Indeed, the introductory description of Irish Iseult that opens "The Sailing of the Swallow" dazzles us with images of her radiance. She possesses "bright flesh" that appears to be made of "light woven and moonbeam-coloured shade / More fine than moonbeams." Her "eyelids shone / As snow sun-stricken that endures the sun." Eventually, she proves a very incarnation of light, the perfect complement to Tristram, a "man born at sunrise." As light and sun images used to describe them accumulate, Iseult and Tristram develop into beings who possess the highest kind of relationship that exists between omnipotent natural forces and all men. These lovers become symbolic: they are human extensions of the natural world, at once sources and unique receptacles of radiance. On this level Swinburne represents the relationship between each lover and nature as one of reciprocal illumination. For instance, at the conclusion of their first conversation at sea, Iseult looks into the sun and its "face burned against her meeting face / Most like a lover's thrilled with great love's grace / Whose glance takes fire and gives" (Poems, IV, 25-26). Earlier, Swinburne had described her "unimaginable eyes":
As the wave's subtler emerald is pierced through
With the utmost heaven's inextricable blue,
And both are woven and molten in one sleight
Of amorous colour and implicated light
Under the golden guard and gaze of noon,
So glowed their awless amorous plenilune,
Azure and gold and ardent grey, made strange
With fiery difference and deep interchange
Inexplicable of glories multiform. [Poems, IV, 14]
In this extraordinary instance of synecdoche Iseult's eyes are symbolic of the whole complex of symbiotic relationships that characterize the natural world and without which it cannot be imagined to exist. Iseult's proportions in this epic simile become universal. Like Tristram, she is not merely in harmony with the natural world, she is indistinguishable from it. She contains elemental creation and is contained by it. And since the central power behind that creation is defined throughout the poem and especially in the "Prelude" as love[105/106] whose essence is light, Iseult is depicted as the very power of love itself, a power that is compelled to irradiate, to anoint, and to attract all things.9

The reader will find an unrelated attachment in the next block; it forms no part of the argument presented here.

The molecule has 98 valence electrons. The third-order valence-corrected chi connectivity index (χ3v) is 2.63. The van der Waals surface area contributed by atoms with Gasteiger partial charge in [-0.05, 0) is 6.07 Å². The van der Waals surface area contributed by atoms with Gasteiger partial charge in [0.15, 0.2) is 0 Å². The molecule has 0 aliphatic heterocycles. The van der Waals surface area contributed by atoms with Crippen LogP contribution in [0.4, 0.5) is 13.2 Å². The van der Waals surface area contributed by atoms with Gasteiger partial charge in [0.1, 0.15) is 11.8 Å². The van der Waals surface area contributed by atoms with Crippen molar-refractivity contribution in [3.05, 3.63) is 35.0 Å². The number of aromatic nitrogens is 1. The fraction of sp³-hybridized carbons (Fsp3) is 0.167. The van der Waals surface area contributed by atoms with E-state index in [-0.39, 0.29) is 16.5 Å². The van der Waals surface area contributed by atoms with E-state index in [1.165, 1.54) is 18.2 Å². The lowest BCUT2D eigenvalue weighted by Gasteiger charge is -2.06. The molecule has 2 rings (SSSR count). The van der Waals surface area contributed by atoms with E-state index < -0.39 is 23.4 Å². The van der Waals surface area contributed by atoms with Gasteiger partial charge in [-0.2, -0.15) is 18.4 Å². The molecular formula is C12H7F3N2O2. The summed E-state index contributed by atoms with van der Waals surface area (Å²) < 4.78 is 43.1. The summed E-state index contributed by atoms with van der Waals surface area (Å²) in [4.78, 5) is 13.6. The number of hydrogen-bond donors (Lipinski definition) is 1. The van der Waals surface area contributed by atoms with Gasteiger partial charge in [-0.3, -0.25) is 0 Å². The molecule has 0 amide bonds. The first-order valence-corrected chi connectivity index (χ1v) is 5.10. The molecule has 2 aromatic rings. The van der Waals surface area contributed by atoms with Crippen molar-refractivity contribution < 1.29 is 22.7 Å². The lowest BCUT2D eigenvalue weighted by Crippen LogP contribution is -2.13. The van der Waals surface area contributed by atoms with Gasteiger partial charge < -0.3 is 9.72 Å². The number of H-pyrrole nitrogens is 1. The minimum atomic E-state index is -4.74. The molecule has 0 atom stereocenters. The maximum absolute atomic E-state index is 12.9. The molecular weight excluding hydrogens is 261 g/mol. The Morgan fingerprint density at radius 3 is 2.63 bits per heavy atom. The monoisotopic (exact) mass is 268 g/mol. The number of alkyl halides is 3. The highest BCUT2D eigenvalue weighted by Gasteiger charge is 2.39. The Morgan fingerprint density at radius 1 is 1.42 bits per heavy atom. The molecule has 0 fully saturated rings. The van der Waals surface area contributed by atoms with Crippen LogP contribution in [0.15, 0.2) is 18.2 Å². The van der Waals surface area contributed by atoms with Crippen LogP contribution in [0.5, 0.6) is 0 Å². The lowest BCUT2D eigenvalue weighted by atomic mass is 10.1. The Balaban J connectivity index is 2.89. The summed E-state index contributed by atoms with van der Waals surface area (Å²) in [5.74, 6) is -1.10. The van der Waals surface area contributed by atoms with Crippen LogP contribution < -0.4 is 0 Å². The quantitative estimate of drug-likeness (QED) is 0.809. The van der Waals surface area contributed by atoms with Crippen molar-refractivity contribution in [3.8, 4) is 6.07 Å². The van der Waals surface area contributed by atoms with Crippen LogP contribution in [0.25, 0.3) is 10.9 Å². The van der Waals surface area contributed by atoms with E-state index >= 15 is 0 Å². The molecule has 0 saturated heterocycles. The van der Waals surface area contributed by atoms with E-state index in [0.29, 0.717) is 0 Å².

Strategically placed epic similes, along with a repeated but less conspicuously epic use of images from nature, result in what might best be described as the pantheistic vision of Tristram of Lyonesse. However, other epic qualities of the poem depend largely on its courtly love elements, its stress on particular values and patterns of behavior derived from courtly literature, and its explicit setting in the legendary court of King Arthur.
The Arthurian context has a more significant function in Tristram than commentators have yet acknowledged.10 In fact, it occupies dialogue that dominates two of the three time-periods that Tristram and Iseult are able to spend freely together, their journey to Tintagel in — "The Sailing of the Swallow" and their sojourn at Joyous Gard. In these episodes they speak mostly of the Arthurian court, emphasizing the fatal passions of Arthur for his sister Morgause and of Merlin for Nimue, the enchantress. The first discussion is a prelude to their drinking the love potion, and serves much the same function as a foreboding chorus would in a Greek tragedy. Unaware of the ironic significance of their conversation for their own lives, Tristram and [106/107] Iseult openly speculate on the accidental relationship between Arthur and Morgause, whose sin, like that predestined for Tristram and Iseult, was unavoidable and fatal.